The Big Red Button: Russia’s Nuclear Threat

(Photo: International Businesses Times)

By Eliza Gill – Regular Contributor

The war in Ukraine has entered its seventh week. Whilst the animosity continues, attention has turned to Sweden and Finland as they deliberate joining NATO. It has raised concerns about nuclear weapons. Russia’s invasion of Ukraine has sparked fears within the Nordic countries, leading them to suggest ending their decade long commitment to non-military alignment. Doing such could escalate tensions between Russia and the rest of the world further. 

The security situation in Europe has been changing rapidly since the invasion of Ukraine. One reason behind the invasion itself is Russia’s distaste for Ukraine’s desire to join NATO. A key aspect of which would have been the military protection NATO provides its members. When created in 1949, one of NATO’s main goals was to contain Russian expansion. Now 30 members strong, and having seen what happened to Ukraine, it is easy to see why Finland and Sweden want to join. This is not the first time Ukraine has suffered for wanting to join international institutions. There was mass civil unrest in Kyiv between 2013-2014 when former President of Ukraine, Viktor Yanukovych did a U-turn on his promise to sign a deal with the EU. He partnered with the Russian Federation instead. Protests ensued and led to a gruesome 93 day battle between protestors and police over Ukraine’s political status and ties with Russia. Eventually, the fight caused Yanukovych to flee to Russia, leaving the door for democracy open. However, Russian influence did not end there. Attention then turned to Crimea, which was subsequently annexed. 

The prime minister of Finland, Sanna Marin, and Sweden’s Prime Minister Magdelena Andersson met in Stockholm on the 13th April to discuss the decision to join the alliance. Marin claimed that Finland is likely to finalise their decision in a matter of weeks, not months. Similarly, Andersson stated that there is no point in delaying the decision. The rapid call to end their commitment to neutrality proves the intensity of the situation, and the fears of the people.

Sharing a border with Russia, Finland has a deep history with the country. Finland gained independence in 1917 after 150 years of Russian rule, fought off a Soviet invasion during WWII, and it remained a neutral state in the Cold War in order to maintain peace with its neighbour. It seems that this time, neutrality is no longer an option. The Nordic country announced a military exercise, partnering with the UK, US, Estonia and Latvia; its border with Russia becoming a simmering pot that could boil over at any moment. Russia’s border is beginning to fill with NATO members. This pressure on Russia has led to threats of ‘undesirable consequences’ and will allegedly escalate the military situation, Deputy Foreign Minister of Russia Alexander Grushko has said. Indeed, it is assumed by many that this threat is nuclear.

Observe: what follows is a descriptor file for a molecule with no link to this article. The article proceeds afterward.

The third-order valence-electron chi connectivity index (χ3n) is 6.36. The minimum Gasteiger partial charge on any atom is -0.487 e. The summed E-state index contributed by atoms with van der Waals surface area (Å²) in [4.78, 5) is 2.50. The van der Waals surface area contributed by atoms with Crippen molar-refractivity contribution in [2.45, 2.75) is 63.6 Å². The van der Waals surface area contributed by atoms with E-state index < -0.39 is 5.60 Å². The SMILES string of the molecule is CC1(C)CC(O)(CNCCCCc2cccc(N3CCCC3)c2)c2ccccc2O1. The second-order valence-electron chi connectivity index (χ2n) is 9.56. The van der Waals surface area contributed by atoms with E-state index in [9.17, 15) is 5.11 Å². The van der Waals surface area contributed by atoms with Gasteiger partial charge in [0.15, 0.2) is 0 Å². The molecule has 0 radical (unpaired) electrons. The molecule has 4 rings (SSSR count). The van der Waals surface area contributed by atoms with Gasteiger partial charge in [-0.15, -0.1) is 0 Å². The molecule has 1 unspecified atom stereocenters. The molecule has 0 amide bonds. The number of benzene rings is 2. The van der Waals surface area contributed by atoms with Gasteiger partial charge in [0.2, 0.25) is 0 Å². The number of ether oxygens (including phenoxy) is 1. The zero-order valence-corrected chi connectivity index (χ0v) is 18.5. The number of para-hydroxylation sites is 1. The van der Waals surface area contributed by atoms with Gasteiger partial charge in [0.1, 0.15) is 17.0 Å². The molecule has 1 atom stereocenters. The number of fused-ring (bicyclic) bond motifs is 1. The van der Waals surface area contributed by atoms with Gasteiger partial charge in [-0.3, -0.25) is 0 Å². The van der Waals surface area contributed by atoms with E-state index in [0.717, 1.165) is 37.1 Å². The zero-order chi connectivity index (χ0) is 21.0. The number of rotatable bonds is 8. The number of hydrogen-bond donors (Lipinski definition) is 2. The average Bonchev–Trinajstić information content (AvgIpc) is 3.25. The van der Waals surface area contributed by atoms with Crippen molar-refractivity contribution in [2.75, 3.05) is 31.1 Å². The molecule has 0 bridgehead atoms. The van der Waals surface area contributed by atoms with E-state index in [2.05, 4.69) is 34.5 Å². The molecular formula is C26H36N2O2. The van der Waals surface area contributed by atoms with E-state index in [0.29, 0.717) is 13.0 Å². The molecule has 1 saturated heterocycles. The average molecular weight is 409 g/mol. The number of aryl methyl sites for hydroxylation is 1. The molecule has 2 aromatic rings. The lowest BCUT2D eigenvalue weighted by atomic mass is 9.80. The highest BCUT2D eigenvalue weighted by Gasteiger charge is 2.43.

After an explosion in the sea, Russia’s flagship missile cruiser Moskva was towed to a port in the Black Sea. it had been struck by a Ukrainian cruise-missile. The crew abandoned the ship and the cruiser sank. No warship of such size has been sunk since the Falklands war. Russian ships went to aid Moskva, but due to storms and ammunition on-board blowing up, efforts were unsuccessful. There have been reports that Moskva had been holding nuclear weapons – but these reports have not been confirmed. 

Deputy Chairman of Russia’s Security Council, Dmitry Medvedev, has said that Russia will have to strengthen its forces in the Blatic Sea, should they decide to join NATO. He escalated this threat by saying that a ‘nuclear free’ Baltic could not be possible. It is said, however, that there have been Russian missiles in Kaliningrad for years already. Kaliningrad is a Russian enclave in the heart of Europe. It shares borders with Poland and Lithuania. The range of the Iskander missiles hosted in it are speculated at 500km, meaning, it is a threat to many in the NATO alliance. Moreover, Belarus agreed to abandon its status as a non-nuclear weapon country – it will host tactical weapons for Russia on its territory. 

As tensions escalate, it seems Putin’s finger hovers closer to the ‘big red button’. While the West attempts to deter Russia from its use of nuclear weapons, the threat steadily increases with every move. The US has been warned of ‘consequences’ should it continue to arm Ukraine, and Sweden and Finland have been threatened the same way. It is taking concerns seriously, though as of yet, the threat from Russia seems to be ‘rhetorical posturing’ in an attempt to intimidate. Biden has said, however, that for Sweden and Finland, the door to NATO remains open. 

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